Right Zionists desperately want regime change in Iran, but they oppose two hawkish Right Arabist options for achieving that change. One is the attempt–profiled in a previous post–to cultivate Arab Iranian secessionist impulses in the oil-rich Iranian province of Khuzistan (previously known as “Arabistan”). The other is Right Arabist sponsorship of MEK.
Dreyfuss likes to counterpose the Neocon hawks to “the realists’ more conciliatory strategy” that favors ” a quiet dialogue with Tehran.” Quiet and conciliatory. Yep, that must be the nearly-pacifist “realists.”
The essential point, beyond assembling a map of Washington policy positions regarding Iran, is that Right Arabists can be hawks, too. Listen to the Akins group:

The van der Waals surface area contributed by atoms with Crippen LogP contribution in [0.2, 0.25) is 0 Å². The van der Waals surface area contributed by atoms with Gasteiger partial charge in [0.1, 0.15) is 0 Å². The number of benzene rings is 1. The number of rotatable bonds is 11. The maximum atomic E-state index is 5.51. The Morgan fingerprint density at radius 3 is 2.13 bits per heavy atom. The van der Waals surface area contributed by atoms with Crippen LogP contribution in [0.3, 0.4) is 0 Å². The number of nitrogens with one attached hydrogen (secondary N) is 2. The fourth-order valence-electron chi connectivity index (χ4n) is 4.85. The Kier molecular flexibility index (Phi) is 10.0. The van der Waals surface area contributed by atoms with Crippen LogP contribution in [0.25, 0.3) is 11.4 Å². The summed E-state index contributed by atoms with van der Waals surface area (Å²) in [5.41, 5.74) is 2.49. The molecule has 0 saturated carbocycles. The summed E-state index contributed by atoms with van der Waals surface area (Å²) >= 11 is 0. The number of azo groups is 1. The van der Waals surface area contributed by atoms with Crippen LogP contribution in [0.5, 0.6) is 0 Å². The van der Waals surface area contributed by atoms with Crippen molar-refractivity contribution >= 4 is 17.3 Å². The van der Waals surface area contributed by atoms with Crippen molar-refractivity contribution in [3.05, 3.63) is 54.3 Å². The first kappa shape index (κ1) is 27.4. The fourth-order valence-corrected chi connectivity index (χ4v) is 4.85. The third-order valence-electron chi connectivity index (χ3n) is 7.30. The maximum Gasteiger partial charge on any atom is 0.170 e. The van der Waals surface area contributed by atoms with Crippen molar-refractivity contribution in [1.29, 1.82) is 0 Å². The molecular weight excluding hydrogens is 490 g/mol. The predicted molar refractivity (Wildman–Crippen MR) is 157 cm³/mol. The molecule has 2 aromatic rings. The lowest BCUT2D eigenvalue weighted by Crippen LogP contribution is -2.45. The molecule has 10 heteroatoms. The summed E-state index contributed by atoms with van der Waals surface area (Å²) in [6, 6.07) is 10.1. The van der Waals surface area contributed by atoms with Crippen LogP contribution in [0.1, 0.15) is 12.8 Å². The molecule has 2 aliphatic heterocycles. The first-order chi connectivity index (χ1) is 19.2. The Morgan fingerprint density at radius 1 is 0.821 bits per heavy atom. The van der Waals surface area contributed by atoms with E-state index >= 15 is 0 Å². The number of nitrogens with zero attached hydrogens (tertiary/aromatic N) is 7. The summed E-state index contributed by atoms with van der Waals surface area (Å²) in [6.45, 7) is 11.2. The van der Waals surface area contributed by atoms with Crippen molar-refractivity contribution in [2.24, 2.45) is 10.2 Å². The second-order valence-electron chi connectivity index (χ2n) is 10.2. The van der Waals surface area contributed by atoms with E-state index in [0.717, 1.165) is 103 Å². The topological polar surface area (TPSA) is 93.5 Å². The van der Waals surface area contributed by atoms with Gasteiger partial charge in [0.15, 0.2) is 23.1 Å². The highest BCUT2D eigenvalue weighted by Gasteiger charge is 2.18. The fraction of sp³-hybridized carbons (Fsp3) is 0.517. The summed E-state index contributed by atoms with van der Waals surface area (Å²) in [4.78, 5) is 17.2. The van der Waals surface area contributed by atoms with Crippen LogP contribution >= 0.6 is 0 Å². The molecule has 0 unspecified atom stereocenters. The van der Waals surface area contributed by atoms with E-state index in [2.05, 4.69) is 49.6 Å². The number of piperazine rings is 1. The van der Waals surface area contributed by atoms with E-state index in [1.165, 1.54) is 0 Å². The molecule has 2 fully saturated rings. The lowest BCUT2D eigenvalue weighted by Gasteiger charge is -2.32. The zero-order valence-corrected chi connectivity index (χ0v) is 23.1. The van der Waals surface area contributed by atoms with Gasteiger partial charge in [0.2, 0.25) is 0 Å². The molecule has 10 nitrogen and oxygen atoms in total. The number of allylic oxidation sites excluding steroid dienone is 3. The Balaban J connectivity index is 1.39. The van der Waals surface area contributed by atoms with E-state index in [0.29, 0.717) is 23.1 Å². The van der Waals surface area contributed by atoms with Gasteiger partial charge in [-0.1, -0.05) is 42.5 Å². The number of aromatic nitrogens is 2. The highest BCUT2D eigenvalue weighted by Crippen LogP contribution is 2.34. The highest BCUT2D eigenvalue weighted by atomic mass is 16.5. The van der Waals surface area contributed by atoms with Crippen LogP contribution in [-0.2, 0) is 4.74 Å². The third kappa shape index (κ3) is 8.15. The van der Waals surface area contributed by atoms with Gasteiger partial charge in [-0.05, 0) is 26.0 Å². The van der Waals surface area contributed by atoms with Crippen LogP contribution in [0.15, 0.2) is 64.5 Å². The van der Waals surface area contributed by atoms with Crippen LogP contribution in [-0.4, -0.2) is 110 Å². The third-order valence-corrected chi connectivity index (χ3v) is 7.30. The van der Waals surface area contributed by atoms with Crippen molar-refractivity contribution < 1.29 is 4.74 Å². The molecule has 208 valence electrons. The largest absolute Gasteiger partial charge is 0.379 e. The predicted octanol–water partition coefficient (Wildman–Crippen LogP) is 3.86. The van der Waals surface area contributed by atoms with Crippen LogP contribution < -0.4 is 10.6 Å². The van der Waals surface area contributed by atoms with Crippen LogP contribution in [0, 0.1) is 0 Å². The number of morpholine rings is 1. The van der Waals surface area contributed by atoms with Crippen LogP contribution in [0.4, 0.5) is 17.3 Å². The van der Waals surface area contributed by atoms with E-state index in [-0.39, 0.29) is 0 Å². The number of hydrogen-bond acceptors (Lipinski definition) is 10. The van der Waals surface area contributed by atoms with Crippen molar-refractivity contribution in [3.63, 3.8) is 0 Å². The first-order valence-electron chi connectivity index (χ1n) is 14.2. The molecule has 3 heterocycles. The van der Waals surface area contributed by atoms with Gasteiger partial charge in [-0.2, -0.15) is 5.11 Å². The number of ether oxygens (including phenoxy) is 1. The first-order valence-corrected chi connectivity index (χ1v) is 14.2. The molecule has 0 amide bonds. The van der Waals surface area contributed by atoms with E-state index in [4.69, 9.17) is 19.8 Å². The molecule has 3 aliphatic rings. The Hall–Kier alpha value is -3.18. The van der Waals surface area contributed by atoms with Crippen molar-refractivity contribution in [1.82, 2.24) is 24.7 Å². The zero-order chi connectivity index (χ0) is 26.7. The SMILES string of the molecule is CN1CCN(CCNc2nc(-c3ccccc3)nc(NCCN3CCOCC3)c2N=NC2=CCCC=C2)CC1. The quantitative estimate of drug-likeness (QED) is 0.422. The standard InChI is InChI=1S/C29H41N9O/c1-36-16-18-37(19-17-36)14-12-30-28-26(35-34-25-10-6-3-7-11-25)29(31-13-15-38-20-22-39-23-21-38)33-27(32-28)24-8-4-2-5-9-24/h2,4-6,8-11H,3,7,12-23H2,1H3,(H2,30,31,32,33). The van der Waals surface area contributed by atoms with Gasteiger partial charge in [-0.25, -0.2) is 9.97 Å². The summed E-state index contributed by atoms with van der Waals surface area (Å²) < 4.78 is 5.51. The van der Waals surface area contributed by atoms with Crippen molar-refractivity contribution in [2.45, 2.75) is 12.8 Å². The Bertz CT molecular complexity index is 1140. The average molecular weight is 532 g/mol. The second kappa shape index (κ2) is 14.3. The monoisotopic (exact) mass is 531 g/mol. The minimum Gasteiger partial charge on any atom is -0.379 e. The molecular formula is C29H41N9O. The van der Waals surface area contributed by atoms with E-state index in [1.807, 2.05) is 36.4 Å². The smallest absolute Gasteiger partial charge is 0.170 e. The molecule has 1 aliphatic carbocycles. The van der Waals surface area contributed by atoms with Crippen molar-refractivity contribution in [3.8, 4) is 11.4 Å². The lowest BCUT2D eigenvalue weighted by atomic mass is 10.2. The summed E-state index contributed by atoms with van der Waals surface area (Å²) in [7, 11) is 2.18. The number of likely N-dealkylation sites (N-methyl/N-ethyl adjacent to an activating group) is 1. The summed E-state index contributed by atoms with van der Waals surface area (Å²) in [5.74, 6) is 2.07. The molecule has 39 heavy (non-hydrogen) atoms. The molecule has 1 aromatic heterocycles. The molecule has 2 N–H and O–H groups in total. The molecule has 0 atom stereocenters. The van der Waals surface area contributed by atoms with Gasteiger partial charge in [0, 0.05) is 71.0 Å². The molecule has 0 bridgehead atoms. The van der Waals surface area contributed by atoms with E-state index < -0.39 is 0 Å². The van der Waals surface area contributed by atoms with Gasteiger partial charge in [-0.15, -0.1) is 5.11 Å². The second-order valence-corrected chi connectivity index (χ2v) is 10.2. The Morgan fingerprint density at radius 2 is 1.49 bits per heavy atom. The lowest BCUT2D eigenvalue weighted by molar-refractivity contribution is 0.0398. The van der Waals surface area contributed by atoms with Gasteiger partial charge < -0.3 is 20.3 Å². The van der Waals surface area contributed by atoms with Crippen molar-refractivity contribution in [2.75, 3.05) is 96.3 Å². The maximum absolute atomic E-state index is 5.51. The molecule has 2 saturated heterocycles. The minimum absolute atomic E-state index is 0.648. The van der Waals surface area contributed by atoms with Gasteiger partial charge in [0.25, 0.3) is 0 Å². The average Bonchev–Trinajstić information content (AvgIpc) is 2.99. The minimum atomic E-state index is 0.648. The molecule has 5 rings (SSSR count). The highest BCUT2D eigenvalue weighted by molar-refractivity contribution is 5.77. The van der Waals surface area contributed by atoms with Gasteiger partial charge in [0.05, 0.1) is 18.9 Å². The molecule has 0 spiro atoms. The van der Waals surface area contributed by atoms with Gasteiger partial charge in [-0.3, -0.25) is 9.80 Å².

Iran is emerging as the primary threat against the United States and its allies: Iran’s drive to acquire nuclear weapons, continuing support for and involvement with terrorist networks, publicly-stated opposition to the Arab-Israel peace process, disruptive role in Iraq, expansionist radical ideology, and its denial of basic human rights to its own population are challenges confronting U.S. policymakers.
James Akins and his Iran Policy Committee bang war drums, champion regime change, and sponsor democracy missions just like the Right Zionists when such things serve in the interest of Right Arabist goals. They may talk like doves in debates over Iraq, but Iran is a different matter.
Right Zionists and Right Arabists are merely two rival imperialist factions within the foreign policy establishment. Those who take sides within that intra-imperialist battle are playing a “devil’s game.”